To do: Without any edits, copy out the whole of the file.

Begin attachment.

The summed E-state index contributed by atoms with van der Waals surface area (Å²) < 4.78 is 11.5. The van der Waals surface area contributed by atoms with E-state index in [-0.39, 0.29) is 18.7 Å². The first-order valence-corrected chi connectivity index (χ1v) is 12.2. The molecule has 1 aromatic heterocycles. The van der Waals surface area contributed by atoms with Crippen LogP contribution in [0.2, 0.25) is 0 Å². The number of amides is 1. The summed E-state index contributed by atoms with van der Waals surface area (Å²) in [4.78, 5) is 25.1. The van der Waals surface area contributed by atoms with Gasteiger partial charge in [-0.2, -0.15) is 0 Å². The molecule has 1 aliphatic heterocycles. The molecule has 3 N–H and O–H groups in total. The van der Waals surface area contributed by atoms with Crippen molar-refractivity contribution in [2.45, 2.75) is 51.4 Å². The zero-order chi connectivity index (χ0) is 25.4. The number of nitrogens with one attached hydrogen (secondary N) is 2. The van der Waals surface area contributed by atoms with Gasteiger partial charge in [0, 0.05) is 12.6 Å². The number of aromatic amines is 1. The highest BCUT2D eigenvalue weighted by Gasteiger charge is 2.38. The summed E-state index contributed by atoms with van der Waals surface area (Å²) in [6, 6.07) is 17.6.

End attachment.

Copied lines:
The summed E-state index contributed by atoms with van der Waals surface area (Å²) < 4.78 is 11.5. The van der Waals surface area contributed by atoms with E-state index in [-0.39, 0.29) is 18.7 Å². The first-order valence-corrected chi connectivity index (χ1v) is 12.2. The molecule has 1 aromatic heterocycles. The van der Waals surface area contributed by atoms with Crippen LogP contribution in [0.2, 0.25) is 0 Å². The number of amides is 1. The summed E-state index contributed by atoms with van der Waals surface area (Å²) in [4.78, 5) is 25.1. The van der Waals surface area contributed by atoms with Gasteiger partial charge in [-0.2, -0.15) is 0 Å². The molecule has 1 aliphatic heterocycles. The molecule has 3 N–H and O–H groups in total. The van der Waals surface area contributed by atoms with Crippen molar-refractivity contribution in [2.45, 2.75) is 51.4 Å². The zero-order chi connectivity index (χ0) is 25.4. The number of nitrogens with one attached hydrogen (secondary N) is 2. The van der Waals surface area contributed by atoms with Gasteiger partial charge in [0, 0.05) is 12.6 Å². The number of aromatic amines is 1. The highest BCUT2D eigenvalue weighted by Gasteiger charge is 2.38. The summed E-state index contributed by atoms with van der Waals surface area (Å²) in [6, 6.07) is 17.6.